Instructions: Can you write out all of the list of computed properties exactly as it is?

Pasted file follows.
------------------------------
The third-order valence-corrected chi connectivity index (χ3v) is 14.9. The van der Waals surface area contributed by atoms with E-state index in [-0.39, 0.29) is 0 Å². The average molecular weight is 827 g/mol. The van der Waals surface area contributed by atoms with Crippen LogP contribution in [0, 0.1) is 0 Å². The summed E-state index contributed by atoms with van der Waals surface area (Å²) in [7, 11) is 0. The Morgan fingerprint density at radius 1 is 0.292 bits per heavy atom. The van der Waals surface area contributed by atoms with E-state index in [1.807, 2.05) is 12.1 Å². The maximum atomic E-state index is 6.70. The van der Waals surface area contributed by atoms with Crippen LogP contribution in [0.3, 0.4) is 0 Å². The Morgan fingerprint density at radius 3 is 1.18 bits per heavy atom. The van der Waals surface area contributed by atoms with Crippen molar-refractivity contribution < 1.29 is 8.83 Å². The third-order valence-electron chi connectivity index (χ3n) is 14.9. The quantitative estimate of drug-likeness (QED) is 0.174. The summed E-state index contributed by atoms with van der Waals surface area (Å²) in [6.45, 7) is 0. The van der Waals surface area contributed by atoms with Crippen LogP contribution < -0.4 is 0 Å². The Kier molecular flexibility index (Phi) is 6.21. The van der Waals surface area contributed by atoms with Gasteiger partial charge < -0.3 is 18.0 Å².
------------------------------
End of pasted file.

The third-order valence-corrected chi connectivity index (χ3v) is 14.9. The van der Waals surface area contributed by atoms with E-state index in [-0.39, 0.29) is 0 Å². The average molecular weight is 827 g/mol. The van der Waals surface area contributed by atoms with Crippen LogP contribution in [0, 0.1) is 0 Å². The summed E-state index contributed by atoms with van der Waals surface area (Å²) in [7, 11) is 0. The Morgan fingerprint density at radius 1 is 0.292 bits per heavy atom. The van der Waals surface area contributed by atoms with E-state index in [1.807, 2.05) is 12.1 Å². The maximum atomic E-state index is 6.70. The van der Waals surface area contributed by atoms with Crippen LogP contribution in [0.3, 0.4) is 0 Å². The Morgan fingerprint density at radius 3 is 1.18 bits per heavy atom. The van der Waals surface area contributed by atoms with Crippen molar-refractivity contribution < 1.29 is 8.83 Å². The third-order valence-electron chi connectivity index (χ3n) is 14.9. The quantitative estimate of drug-likeness (QED) is 0.174. The summed E-state index contributed by atoms with van der Waals surface area (Å²) in [6.45, 7) is 0. The van der Waals surface area contributed by atoms with Crippen LogP contribution < -0.4 is 0 Å². The Kier molecular flexibility index (Phi) is 6.21. The van der Waals surface area contributed by atoms with Gasteiger partial charge < -0.3 is 18.0 Å².